A few of the book’s basic concepts – implying where we are today and where we are headed – can be summarized as follows:

  • Compete in existing market space >>> Create uncontested market space
  • Beat the competition >>> Make the competition irrelevant
  • Exploit existing demand >>> Create and capture new demand
  • Make the value/cost trade-off >>> Break the value/cost trade-off
  • Align the whole system of a company’s activities with its choice of differentiation or low cost >>> Align the whole system

BIM isn’t our blue ocean.

Collaboration is.

Why?

Because BIM has become – or is fast becoming – ubiquitous.

And collaboration is still largely uncharted territory.

For BIM to live up to its promise, we must make it our goal to use emerging technology to address analysis such as building performance and energy use.

As Phil Bernstein FAIA predicts, “as these platforms get more robust and analytical algorithms get more sophisticated the whole analysis problem moves from things we understand right now – things like airflow and the modulus of elasticity – to building codes and air quality.”

To accomplish this we’ll have to share what we know with one another.

There’s no other way for our industry – and for us – to move forward.

In order for us to achieve our goals and in order for BIM to realize its promise, we will have to first accept, then relearn, how to communicate and share information.

The best way for design and construction professionals to accomplish this is by working together.

By leveraging each other’s experience and expertise.

By keeping an open line of communication and exercising it constantly.

By looking to one another for insights and solutions.

If we are to survive and overcome the forces that are remaking the design and construction landscape, we will do whatever is in our power to learn to work compatibly and effectively.

Together.

Coupling Design and Construction

Design professionals, especially, like to go it alone.

They find the idea of sharing design input, and more so, responsibility threatening.

“Let me take it back to the office and study it” is their onsite mantra.

Concerning our desire to peel away and sequester ourselves, I love this quote from the new head of the IMF, Christine Lagarde.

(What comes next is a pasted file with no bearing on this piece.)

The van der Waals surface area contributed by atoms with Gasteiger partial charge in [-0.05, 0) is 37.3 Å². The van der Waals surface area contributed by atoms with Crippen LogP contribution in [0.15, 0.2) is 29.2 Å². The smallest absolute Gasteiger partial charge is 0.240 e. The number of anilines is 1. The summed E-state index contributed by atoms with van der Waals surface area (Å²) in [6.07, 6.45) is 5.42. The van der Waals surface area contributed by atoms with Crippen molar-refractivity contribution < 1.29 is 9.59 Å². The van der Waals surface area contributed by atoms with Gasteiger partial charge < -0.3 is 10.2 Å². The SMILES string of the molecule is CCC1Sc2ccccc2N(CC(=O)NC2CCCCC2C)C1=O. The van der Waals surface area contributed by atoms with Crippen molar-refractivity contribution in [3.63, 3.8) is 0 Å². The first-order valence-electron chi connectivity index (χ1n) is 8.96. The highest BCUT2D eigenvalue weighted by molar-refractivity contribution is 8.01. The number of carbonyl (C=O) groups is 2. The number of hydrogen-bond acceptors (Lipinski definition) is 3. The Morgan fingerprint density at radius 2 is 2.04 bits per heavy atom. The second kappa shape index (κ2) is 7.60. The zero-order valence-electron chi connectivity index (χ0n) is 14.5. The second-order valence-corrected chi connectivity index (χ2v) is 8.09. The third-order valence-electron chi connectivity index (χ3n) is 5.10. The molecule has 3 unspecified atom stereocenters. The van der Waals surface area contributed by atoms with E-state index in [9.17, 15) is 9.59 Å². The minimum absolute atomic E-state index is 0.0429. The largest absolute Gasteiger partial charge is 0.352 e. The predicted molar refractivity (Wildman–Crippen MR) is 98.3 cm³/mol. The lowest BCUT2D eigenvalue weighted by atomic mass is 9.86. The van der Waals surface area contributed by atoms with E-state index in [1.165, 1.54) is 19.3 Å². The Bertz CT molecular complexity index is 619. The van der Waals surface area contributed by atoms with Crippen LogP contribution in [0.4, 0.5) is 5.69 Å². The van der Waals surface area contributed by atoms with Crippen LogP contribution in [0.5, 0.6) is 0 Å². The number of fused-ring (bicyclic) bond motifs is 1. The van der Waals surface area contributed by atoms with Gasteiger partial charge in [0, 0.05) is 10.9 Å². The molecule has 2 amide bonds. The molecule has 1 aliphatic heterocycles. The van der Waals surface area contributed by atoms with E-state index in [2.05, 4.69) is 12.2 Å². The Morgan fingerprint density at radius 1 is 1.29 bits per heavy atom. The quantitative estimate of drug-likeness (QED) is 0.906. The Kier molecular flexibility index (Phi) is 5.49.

Four small words that were barely noticed when she said them at the Jackson Hole Symposium:

“Decoupling is a myth.”

Making the case for the key issue for the world economy:

Everything is coupled to everything else.

As futurist and iconoclast Stowe Boyd notes, “the steps taken to date have not decomplexified the economic tarball. No real steps have been taken to make the world economic system less connected, and that is the only path to a safer world.”

Like the rest of the world and economy, we are all in this together.

Connected.

There’s no extracting any one entity from the collective.

For design and construction professionals, it’s all “co” from here on out.

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Filed under analysis, BIM, BIM organizations, business model, collaboration, construction industry, design professionals, modeling

What’s Your BIM (BusIness Model) Done 4 U Lately?

It’s time for you and your organization to rethink your business strategy.

This post will introduce a fascinating, far-reaching and beautifully designed book that will challenge the way that you create value for your clients and think about how you approach Building Information Modeling (BIM) and Integrated Design.

Changing times and the harsh new realities of doing business in the AEC industry requires all of us to get innovative.

BIM especially requires design professionals to be as creative in their business strategy as they are in the design of buildings.

Do you know for certain how you can get the most value for the work you are undertaking?

A refresher on the BIM Business Model

Obsolete AEC business models are being replaced by those driven by BIM and the collaborative work process enabled by the technology.

For a quick refresher on the current (old) AEC Business Model, turn here, the Introduction to the BIM Handbook.

There are of course several BIM business models – determined by what phases you work in and the chosen delivery method.